Mr. Barr also gave perhaps his most fulsome argument yet for why he believes the bureau improperly investigated members of Mr. Trump’s campaign, accusing former officials of “gross abuses” and “inexplicable behavior that is intolerable in the F.B.I.”

He said bureau officials have explained that they opened the investigation in 2016 at a time when Russia was suspected of hacking into Democratic servers to steal emails that WikiLeaks later released. That itself helped prompt the Australian government to tell American officials that a Trump campaign aide had revealed an offer from a Russian intermediary of information that could damage the campaign of Mr. Trump’s opponent, Hillary Clinton.

“They opened a counterintelligence investigation on the whole campaign,” Mr. Barr said at a Wall Street Journal conference in Washington on Tuesday. “The proper response was to talk to the campaign,” he added, saying that law enforcement officials commonly give so-called defensive briefings to political campaigns to warn them about attempted intrusions by or other issues with foreign governments.

Mr. Barr noted that it was a highly unusual step for the F.B.I. to investigate people associated with a presidential campaign. But he failed to capture the extraordinary nature of the 2016 election, which the inspector general report underscored, and omitted context relevant to F.B.I. officials’ decision to open the Russia inquiry.

For example, though Mr. Trump himself was not under investigation, his actions puzzled agents. Days after the stolen Democratic emails became public, he called on Russia to uncover more. Then news broke that his campaign had pressed to change the Republican Party platform’s stance on Ukraine in ways that were favorable to Russia.

Additionally, two Trump campaign advisers were already separately under federal investigation. And investigators stayed within protocol in opening the Russia inquiry, Mr. Horowitz found; the F.B.I.’s guidelines do not suggest extra steps or safeguards to take in opening such a sensitive and politically explosive investigation.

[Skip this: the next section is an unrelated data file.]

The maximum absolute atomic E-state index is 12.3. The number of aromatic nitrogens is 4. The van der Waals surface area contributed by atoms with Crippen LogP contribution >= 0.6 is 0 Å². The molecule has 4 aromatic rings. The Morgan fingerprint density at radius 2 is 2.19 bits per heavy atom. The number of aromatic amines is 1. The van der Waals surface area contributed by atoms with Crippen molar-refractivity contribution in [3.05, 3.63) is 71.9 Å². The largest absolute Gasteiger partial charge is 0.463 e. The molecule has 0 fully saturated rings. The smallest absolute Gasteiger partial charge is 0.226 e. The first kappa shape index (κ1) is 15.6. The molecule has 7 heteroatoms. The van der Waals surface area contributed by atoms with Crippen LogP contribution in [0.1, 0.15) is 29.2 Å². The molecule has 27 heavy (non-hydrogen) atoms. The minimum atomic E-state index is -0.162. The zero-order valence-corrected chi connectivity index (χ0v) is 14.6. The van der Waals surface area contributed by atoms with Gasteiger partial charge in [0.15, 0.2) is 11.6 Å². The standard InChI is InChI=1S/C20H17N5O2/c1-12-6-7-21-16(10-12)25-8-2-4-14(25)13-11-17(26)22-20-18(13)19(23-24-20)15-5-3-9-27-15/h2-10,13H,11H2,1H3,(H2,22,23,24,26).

Mr. Barr said at the conference that another investigation he has opened, led by John H. Durham, the United States attorney in Connecticut, would resolve why the F.B.I. investigated four Trump campaign advisers.

Mr. Durham issued an unusual statement on Monday publicly disputing the inspector general’s findings about how the case was opened. Coming amid an active investigation with high-stakes political implications, the comment was reminiscent of the 2016 decision by James B. Comey, the F.B.I. director at the time, to publicly discuss the bureau’s investigation of Mrs. Clinton’s use of a private email server. He was eviscerated for publicly discussing an investigation that ended without charges.

The bureau’s applications for a court order approving the wiretap of a former Trump campaign adviser, Carter Page, and three renewals of it made up the bulk of Mr. Horowitz’s scrutiny of the Russia investigation but were a relatively small part of the sprawling inquiry.

Mr. Horowitz said the bureau had a reasonable basis to open the inquiry, but he uncovered mistakes made by the F.B.I. in working to wiretap Mr. Page, including exculpatory evidence that could have hurt the bureau’s ability to obtain its warrant, and said they were never adequately explained. Many of the problems centered on the F.B.I.’s reliance for the wiretap application on a notorious dossier of unverified, salacious information about Mr. Trump compiled by a British former spy, Christopher Steele.

While Mr. Horowitz ruled out political motivations, he said in his report that he could not otherwise account for the withholding of the information from the secretive surveillance court that approved the wiretap.

Lawyers for Mr. Steele issued a lengthy statement on Tuesday pushing back on parts of the report, including material that indicated that Mr. Steele’s primary source of information later contradicted the veracity of his dossier.